The CSS Awards - Site of the Day

Romance of the Three Physicists

Jack Foster



I.                    Galileo


Everything I drop plummets to

the ground the same way and everywhere

looks like every place else.


I know the world is flat like

the chessboard in the Pope’s bedroom,

and I’m the piece – possibly a rook,


probably a pawn – falling off the side

of the table after being indulged by a

bishop or a better-off mathematician.


But a flat Earth is infinite

and everything stumbles one way

or another, so who’s to say that a fatal


fall is worse than anything

else that could happen in a world

where the only way to move is down?



II.                 Newton


I guess it’s colder now – we keep

warm with centered suns and multiple

alleyways and routes leading back home.


We feed ravens out of our hands

and admire faded plumage through

copper skeletons and yesterday’s headlines


not because we love art or politics

or sunflower seeds, but because.

we understand how hard it is


to spread wings in a cage that

we can’t fully comprehend – despite its

nebulous appearance – even when we


look through telescopes and bifocals. Science

says we move freely in three dimensions, but

illusions make our movements seem so static.



III.               Einstein


Everything frees up if you surrender

enough time. Remember that

gravity holds things together,


keeps you from drifting too far

apart. If you try running fast enough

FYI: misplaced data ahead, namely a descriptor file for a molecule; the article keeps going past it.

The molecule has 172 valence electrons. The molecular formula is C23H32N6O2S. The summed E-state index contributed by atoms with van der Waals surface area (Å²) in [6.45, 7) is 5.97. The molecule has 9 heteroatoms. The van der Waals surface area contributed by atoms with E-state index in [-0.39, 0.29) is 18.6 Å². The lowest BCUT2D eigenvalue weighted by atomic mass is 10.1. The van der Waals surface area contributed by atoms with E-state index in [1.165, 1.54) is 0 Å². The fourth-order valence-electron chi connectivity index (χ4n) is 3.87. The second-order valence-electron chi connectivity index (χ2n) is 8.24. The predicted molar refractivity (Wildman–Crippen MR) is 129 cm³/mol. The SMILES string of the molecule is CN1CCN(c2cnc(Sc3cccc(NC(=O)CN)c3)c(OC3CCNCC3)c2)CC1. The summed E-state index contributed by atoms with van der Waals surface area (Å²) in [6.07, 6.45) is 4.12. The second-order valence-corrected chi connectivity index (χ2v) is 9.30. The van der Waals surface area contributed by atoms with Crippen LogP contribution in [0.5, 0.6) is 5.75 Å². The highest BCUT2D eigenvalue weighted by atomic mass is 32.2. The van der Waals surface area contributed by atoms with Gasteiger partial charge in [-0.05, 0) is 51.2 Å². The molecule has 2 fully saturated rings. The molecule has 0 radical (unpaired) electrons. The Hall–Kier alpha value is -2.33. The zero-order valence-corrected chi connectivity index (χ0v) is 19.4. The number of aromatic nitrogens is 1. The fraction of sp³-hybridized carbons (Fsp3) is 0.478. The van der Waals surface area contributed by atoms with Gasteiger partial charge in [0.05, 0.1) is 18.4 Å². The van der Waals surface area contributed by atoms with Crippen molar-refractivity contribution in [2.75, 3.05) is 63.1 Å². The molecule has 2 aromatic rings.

maybe you will finally escape


time and reappear when your children’s

children are jaded and arthritic – just keep in mind

that everything changes when you’re gone.


There’s that old saying about

loving things and setting them free,

and you’ve never been sure if that’s


really an option. I only ask that when you finally

come back, you’ll teach me what it’s like to be

a tired young man on an indifferent old earth.






Jack Foster is a Ted Pugh Prize winning writer from Southern California where he serves as the Production Editor of A Few Lines Magazine as well as the Lead Editor of Wormwood Chapbooks. His work can be found in several journals such as The Adroit Journal, Pomona Valley Review, and Yes, Poetry. Jack maintains a blog at

A perfectly healthy sentence, it is true, is extremely rare. For the most part we miss the hue and fragrance of the thought; as if we could be satisfied with the dews of the morning or evening without their colors, or the heavens without their azure. - Henry David Thoreau


View Submission Guidelines


Contact Us